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          Glucocorticoids and lung development in the fetus and preterm infant.

          During the final prenatal period of fetal lung development in humans, important maturational processes occur, including the production of surfactant necessary to decrease surface tension at the air-liquid interface of the alveoli. During early gestation, the glucocorticoid receptor is expressed in the fetal lung, and glucocorticoids stimulate the production of surfactant-associated proteins and increase phospholipid synthesis by enhancing the activity of phosphatidylcholine. Other glucocorticoid-induced effects may include stimulation of cell maturation and differentiation, inhibition of DNA synthesis, changes in interstitial tissue components, stimulation of antioxidant enzymes, and regulation of pulmonary fluid metabolism. Recently, it was suggested that glucocorticoids are also important in postnatal pulmonary development, and may be related to the development of neonatal lung disease in preterm infants. Surfactant deficiency that can be prevented by antenatal corticosteroid treatment causes infant respiratory distress syndrome and requires mechanical ventilation. Ventilation by itself or in combination with high levels of oxygen, fluid overload, pulmonary infections, sepsis, and air leak syndrome causes an acute pulmonary inflammatory reaction that may result in chronic lung disease or bronchopulmonary dysplasia. Glucocorticoids are effective in the treatment of chronic lung disease of prematurity and regulate the inflammatory response by the interaction with transcription factors such as nuclear factor kappaB and activated protein 1. Indeed, inflammatory cells and the levels of chemokines and cytokines in bronchoalveolar fluid decrease after dexamethasone treatment. However, treatment of fetuses and preterm infants with repeated and/or high doses of corticosteroids may have considerable long-term side effects on somatic, brain, and lung growth. The difficult balance between short-term gain and the possible long-term side effects of glucocorticoids in preterms remains a difficult issue. Copyright 2001 Wiley-Liss, Inc.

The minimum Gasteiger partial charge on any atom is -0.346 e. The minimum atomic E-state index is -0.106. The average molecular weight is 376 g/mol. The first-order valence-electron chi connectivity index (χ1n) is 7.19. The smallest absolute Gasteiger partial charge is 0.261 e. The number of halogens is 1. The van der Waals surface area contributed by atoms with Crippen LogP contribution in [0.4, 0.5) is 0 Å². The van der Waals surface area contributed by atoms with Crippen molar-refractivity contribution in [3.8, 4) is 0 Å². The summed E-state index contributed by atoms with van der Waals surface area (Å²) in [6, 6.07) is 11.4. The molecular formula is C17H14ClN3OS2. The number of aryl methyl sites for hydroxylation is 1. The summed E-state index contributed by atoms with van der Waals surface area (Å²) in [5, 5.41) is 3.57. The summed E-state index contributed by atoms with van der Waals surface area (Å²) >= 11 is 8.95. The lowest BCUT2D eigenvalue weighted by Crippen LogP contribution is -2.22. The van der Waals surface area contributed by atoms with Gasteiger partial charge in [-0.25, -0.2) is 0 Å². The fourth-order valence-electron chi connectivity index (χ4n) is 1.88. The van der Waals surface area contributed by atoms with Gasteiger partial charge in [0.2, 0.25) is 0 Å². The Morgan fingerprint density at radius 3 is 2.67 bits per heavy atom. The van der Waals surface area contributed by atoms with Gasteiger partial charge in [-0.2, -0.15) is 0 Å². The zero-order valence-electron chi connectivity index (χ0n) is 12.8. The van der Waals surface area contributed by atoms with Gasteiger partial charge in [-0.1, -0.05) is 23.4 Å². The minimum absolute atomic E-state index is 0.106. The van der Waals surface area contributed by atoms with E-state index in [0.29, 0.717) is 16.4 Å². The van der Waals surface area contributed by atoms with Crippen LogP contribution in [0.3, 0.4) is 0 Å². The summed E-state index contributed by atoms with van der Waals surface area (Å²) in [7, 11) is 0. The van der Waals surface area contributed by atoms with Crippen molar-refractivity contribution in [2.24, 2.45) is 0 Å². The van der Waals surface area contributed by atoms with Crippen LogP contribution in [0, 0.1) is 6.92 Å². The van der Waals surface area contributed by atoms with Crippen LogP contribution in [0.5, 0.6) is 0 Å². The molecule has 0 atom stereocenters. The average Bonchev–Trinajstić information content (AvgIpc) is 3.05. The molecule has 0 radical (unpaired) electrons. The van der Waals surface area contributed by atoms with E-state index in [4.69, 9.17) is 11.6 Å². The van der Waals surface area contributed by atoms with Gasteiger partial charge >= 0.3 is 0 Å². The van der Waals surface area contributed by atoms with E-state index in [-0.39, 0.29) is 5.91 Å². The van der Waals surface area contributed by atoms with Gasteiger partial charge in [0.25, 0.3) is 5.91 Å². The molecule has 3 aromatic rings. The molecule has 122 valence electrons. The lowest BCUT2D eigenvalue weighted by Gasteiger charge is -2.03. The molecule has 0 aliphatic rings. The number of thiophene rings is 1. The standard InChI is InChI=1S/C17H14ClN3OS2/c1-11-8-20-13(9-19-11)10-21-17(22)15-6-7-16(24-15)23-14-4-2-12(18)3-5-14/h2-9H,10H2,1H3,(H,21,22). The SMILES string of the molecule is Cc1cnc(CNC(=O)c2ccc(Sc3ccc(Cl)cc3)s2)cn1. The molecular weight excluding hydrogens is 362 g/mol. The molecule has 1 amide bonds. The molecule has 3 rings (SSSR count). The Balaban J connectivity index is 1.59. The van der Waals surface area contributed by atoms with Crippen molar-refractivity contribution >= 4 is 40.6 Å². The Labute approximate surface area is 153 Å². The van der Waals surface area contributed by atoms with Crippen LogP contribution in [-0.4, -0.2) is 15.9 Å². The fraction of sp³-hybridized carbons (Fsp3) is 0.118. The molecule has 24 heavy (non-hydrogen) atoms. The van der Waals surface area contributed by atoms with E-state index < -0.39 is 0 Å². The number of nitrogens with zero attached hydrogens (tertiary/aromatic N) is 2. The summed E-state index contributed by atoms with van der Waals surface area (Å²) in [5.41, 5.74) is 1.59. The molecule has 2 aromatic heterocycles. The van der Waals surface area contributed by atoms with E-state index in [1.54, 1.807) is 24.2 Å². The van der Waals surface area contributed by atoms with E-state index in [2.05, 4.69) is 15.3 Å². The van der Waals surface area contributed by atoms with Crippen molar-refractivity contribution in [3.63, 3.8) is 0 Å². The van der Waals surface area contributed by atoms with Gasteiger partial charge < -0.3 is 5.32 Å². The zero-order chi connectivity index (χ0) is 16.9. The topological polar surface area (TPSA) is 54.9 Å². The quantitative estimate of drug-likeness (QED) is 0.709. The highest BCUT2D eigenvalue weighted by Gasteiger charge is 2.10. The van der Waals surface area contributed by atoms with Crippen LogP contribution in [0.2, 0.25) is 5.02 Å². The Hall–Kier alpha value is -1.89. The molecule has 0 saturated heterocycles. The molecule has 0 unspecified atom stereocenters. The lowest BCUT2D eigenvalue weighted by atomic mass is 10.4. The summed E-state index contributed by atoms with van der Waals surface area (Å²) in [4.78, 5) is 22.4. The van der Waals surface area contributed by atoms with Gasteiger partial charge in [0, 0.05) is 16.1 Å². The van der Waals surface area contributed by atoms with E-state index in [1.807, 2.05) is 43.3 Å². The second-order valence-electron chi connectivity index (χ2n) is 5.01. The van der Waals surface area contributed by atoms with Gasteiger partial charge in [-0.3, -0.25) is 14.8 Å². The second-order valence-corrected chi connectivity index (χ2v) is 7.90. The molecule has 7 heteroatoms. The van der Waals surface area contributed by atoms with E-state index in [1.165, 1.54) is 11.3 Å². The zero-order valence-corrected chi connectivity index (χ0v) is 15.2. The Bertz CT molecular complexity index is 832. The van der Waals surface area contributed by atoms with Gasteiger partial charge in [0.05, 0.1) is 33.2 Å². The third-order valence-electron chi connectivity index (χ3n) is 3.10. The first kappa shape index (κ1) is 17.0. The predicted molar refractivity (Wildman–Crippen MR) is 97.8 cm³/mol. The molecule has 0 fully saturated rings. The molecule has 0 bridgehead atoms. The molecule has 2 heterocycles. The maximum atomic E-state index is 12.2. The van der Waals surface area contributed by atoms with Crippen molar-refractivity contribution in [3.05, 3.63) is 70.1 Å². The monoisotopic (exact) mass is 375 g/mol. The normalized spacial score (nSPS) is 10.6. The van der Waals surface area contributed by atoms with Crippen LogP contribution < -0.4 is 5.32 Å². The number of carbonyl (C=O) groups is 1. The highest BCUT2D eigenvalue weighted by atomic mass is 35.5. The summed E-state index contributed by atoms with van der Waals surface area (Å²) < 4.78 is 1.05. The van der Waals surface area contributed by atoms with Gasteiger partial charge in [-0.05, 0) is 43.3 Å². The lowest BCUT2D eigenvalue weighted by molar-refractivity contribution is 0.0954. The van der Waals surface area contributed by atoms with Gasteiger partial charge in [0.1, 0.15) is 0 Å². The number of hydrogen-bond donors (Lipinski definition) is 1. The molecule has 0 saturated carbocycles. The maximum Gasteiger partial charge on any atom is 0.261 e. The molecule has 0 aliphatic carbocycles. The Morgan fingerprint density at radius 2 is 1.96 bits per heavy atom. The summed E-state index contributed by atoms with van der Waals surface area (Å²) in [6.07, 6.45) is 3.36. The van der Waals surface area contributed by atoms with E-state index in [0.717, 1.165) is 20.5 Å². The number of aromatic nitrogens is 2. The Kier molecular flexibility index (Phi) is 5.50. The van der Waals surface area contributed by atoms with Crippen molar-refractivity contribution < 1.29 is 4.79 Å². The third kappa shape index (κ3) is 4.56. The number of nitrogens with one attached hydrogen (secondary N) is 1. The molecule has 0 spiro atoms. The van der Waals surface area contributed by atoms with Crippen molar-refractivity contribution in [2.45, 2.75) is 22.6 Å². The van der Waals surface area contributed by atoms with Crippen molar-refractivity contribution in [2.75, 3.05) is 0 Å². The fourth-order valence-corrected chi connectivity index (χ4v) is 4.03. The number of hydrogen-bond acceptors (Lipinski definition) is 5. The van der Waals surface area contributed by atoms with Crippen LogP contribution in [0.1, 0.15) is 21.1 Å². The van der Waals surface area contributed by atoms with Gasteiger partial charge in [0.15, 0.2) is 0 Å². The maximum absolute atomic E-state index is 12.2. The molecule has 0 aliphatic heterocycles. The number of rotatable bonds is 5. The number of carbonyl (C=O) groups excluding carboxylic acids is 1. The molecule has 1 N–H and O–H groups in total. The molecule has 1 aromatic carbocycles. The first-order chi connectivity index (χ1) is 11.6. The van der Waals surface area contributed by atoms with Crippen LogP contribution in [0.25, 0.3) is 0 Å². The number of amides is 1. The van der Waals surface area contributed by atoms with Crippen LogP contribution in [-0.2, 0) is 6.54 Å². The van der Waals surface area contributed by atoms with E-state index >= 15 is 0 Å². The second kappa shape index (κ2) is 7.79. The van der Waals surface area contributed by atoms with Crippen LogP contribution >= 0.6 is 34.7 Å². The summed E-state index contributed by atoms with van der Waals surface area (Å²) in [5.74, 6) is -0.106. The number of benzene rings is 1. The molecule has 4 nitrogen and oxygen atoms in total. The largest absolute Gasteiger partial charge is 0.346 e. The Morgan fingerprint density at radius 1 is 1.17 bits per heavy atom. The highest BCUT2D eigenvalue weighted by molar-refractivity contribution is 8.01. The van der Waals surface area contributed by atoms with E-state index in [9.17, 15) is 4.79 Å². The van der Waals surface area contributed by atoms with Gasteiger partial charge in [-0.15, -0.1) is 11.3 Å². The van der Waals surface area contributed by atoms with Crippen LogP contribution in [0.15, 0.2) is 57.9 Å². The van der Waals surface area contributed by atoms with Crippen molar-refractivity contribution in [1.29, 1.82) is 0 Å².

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            Author and article information

            Affiliations
            [1 ]Department of Pediatrics, Seoul National University College of Medicine, Seoul, Korea.
            [2 ]Department of Pediatrics, Seoul National University Bundang Hospital, Seongnam, Korea.
            [3 ]Department of Pediatrics, Chung-Ang University College of Medicine, Seoul, Korea.
            Author notes
            Address for Correspondence: Beyong Il Kim, MD. Department of Pediatrics, Seoul National University Bundang Hospital, 166 Gumi-ro, Bundang-gu, Seongnam 463-707, Korea. Tel: +82.31-787-7282, Fax: +82.31-787-4054, beyil@ 123456snu.ac.kr
            Journal
            J Korean Med Sci
            J. Korean Med. Sci
            JKMS
            Journal of Korean Medical Science
            The Korean Academy of Medical Sciences
            1011-8934
            1598-6357
            April 2012
            21 March 2012
            : 27
            : 4
            : 395-401
            3314852
            22468103
            10.3346/jkms.2012.27.4.395
            © 2012 The Korean Academy of Medical Sciences.

            This is an Open Access article distributed under the terms of the Creative Commons Attribution Non-Commercial License ( http://creativecommons.org/licenses/by-nc/3.0) which permits unrestricted non-commercial use, distribution, and reproduction in any medium, provided the original work is properly cited.

            Categories
            Original Article
            Pediatrics

            Medicine

            bronchopulmonary dysplasia, hydrocortisone, dexamethasone, lung development